I started out just helping at meetings. Last year, I became a co-leader and service unit treasurer. This year, I have my own multi-level troop (with an incredible leadership team and very involved families). I am also the service unit treasurer and service unit product program manager.

What have you learned as a Girl Scout volunteer?

Oh man!! Haha! So much and I never stop learning. I have learned and grown as a mom and woman. 

What do you hope girls have learned from you?

I hope girls have learned how to be a good role model and teacher to younger girls. I hope they have learned how to be patient and compassionate, how to lead other girls, and celebrate others’ accomplishments. I hope they have learned how to set goals and know how to plan the process of achieving those goals. I hope they’ve learned to reflect and see where they can do more or make a positive difference or influence for/on others.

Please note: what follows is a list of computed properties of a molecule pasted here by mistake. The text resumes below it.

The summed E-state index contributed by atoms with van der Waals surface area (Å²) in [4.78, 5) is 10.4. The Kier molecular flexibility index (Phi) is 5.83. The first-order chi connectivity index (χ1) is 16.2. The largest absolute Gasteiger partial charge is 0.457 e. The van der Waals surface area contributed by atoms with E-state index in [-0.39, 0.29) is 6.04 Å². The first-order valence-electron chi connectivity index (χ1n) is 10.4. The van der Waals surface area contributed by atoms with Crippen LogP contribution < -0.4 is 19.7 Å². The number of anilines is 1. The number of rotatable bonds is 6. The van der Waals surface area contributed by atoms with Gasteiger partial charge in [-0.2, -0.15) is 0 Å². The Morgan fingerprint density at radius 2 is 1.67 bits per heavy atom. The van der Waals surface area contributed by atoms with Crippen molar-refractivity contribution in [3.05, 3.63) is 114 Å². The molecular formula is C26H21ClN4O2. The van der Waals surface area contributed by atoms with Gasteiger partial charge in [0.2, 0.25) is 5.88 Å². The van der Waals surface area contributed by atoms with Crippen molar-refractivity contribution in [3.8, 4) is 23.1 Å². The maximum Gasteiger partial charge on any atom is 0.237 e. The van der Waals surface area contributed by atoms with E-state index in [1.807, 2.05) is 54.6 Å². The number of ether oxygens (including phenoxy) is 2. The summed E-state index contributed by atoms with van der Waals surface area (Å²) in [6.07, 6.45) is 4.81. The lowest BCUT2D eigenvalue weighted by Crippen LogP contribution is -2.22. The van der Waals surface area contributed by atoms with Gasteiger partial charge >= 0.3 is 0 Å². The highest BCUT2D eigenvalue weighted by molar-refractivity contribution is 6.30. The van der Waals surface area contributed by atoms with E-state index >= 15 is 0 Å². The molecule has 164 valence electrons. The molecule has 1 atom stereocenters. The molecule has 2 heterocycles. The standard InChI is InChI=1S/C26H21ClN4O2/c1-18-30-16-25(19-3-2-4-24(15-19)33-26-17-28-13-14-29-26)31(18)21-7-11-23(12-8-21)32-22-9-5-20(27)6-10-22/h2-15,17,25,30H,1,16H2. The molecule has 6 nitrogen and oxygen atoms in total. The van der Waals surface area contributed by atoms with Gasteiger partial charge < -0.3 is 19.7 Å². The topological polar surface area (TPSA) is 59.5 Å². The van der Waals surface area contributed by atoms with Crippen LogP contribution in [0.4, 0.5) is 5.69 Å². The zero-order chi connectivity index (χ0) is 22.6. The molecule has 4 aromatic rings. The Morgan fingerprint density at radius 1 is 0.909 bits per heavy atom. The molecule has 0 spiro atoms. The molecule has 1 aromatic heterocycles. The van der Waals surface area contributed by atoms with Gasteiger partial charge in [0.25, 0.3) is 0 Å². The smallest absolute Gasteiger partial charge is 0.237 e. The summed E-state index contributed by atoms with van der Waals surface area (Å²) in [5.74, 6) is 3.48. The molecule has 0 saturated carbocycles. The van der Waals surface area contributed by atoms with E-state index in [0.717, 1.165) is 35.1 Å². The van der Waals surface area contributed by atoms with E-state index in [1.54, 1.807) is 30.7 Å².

How has your experience as a volunteer helped you become a G.I.R.L. (go-getter, innovator, risk-taker, leader)?

Girl Scouts has helped me become a G.I.R.L. on many different levels. I find myself being more outgoing and ready to take on new tasks with a higher level of confidence. Being a troop leader and service unit team member encourages me to be innovative often. I’m always trying to find ways to do things better in my troop and make suggestions where I see fit in the service unit. I will go the extra mile to ensure the success of my girls, my families, and our leaders in the service unit. I hold myself to a higher level of discipline and accountability because of Girl Scouts. Whatever I can accomplish now, I know there is always more and that I am capable of more. I’m constantly looking for ways to learn, improve, make a difference and inspire.  

Want to nominate a volunteer for Girl Scouts of Colorado to spotlight? Please email Public Relations Director AnneMarie Harper at annemarie.harper@gscolorado.org.

Girl Scouts of Colorado Provide Trees for Forest Restoration